- Photography as a political tool
- Photography as a tool for raising social consciousness
- Personal point of view of photographer and its influence on the document
VII. Methods of Instruction
Media presentations, lectures, and demonstrations on topics ranging from the use of the camera and photographic printing, to examples from the masters of documentary photography. Critiques of student work will be held throughout the term to develop standards and evaluative criteria.
Course may be taught as face-to-face, hybrid or online course.
VIII. Course Practices Required
- Participation in all critiques
- Production of a minimum of 15 over-matted and finished original prints
IX. Instructional Materials
- Camera, film or digital.
Film cameras must be at least 35mm. Format, and digital cameras must be at least 14 megapixels. All cameras should have all-manual capabilities.
- Light meter if the camera does not have a built-in meter
One that is large enough to hold a camera steady
- Cable release (optional)
- For film cameras:
- Negative sleeves
- Photographic paper
- Fiber-base for B&W
- Paper appropriate for color RA processor
- Towel for darkroom
- Memory card(s)
- Storage media
- Ink jet paper for printing
- Presentation boards
- Museum-grade white board
- Backing boards
X. Methods of Evaluating Student Progress
XI. Other Course Information
If you have a documented learning, psychological, or physical disability you may be entitled to reasonable academic accommodations or services. To request accommodations or services, contact the Access and Disability Resource Center at the Des Plaines or Skokie campus. All students are expected to fulfill essential course requirements. The College will not waive any essential skill or requirement of a course or degree program.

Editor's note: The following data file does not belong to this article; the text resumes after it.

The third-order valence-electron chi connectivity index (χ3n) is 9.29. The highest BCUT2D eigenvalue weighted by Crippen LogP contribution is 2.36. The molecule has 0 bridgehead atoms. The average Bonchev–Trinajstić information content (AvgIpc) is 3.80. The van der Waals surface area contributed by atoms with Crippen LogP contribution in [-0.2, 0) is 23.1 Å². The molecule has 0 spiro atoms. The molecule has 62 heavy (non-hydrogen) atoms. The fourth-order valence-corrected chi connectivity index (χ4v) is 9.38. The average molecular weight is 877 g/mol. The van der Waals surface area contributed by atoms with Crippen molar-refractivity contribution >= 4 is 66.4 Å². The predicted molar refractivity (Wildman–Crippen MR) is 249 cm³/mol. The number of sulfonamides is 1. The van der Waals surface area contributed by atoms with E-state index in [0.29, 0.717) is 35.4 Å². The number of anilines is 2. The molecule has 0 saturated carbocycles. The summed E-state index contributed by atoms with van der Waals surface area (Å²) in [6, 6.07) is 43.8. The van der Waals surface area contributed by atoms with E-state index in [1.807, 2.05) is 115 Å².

Oakton Community College is committed to maintaining a campus environment emphasizing the dignity and worth of all members of the community, and complies with all federal and state Title IX requirements.
Resources and support for
- pregnancy-related and parenting accommodations; and
- victims of sexual misconduct
Resources and support for LGBTQ+ students can be found at www.oakton.edu/lgbtq.
Electronic video and/or audio recording is not permitted during class unless the student obtains written permission from the instructor. In cases where recordings are allowed, such content is restricted to personal use only. Any distribution of such recordings is strictly prohibited. Personal use is defined as use by an individual student for the purpose of studying or completing course assignments.
For students who have been approved for audio and/or video recording of lectures and other classroom activities as a reasonable accommodation by Oakton’s Access Disabilities Resource Center (ADRC), applicable federal law requires instructors to permit those recordings. Such recordings are also limited to personal use. Any distribution of such recordings is strictly prohibited.
Violation of this policy will result in disciplinary action through the Code of Student Conduct.